Tower Bridge is an iconic tourist sight in London, near to the Tower of London, and anyone who hasn't studied their guide book might think, from looking at it, that Tower Bridge is as old as the Tower itself, and probably had knights in armour clanking over it in olden days.
In fact, Tower Bridge is relatively modern. It was opened in 1894 (the same year that the first Marks & Spencer store was opened). The original design was by Sir Horace Jones in a very archaic 'Gothic' style. The engineer, Sir John Wolfe Barry, devised the bridge and came up with the idea for the two towers.
In 1750 there were 36 taverns in Wapping High Street.
The houses of Wapping Pierhead were built in 1811 for officials of the London Dock Company.
In 1879 the road was widened so it could take traffic in both directions.
It seemed like a good idea at the time: build docks as close as possible to the City where cargoes could be unloaded from ships and then stored in secure warehouses. 11,300 people were turned out of their homes without compensation. On 23 acres of land Thomas Telford built the docks with six-storey warehouses lining the edges.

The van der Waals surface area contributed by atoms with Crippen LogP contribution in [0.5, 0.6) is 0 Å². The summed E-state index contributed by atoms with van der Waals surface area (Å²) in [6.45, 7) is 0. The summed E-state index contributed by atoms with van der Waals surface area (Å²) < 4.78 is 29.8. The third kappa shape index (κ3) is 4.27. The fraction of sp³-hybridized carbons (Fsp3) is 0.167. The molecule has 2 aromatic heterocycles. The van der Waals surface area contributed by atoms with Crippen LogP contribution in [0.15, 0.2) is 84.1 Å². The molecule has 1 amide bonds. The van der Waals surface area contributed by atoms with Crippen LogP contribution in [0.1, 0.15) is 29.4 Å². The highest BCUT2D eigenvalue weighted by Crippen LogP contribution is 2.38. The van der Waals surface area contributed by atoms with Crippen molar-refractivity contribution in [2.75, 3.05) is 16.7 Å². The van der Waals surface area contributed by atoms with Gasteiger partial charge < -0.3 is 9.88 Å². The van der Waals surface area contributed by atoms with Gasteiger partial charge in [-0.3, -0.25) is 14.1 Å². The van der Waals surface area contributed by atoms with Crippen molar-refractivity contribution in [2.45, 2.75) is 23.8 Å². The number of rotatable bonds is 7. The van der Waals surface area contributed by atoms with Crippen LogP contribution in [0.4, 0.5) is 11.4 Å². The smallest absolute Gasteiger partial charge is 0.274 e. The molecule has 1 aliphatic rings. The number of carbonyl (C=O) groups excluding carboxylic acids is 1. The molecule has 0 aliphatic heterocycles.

They opened in 1828. But the lock between the river and the newly created docks was too narrow for large ships and St Katharine Docks were soon overshadowed by bigger, deeper docks downriver.
Despite the inefficiencies, the docks and warehouses kept going until 1968 when St Katharine Docks was sold to Taylor Woodrow for development.
The stainless steel sundial 'Timepiece', at the end of St Katharine's Way is by Wendy Taylor (1973). The bronze fountain 'Girl with a Dolphin' is by David Wynne (1973).
Execution Dock was where pirates were condemned by the Admiralty Court and then hanged.
Since the Admiralty only had jurisdiction over crimes at sea, they used Execution Dock, which was beyond the low tide mark, for the executions. Captain Kidd was one of those executed there.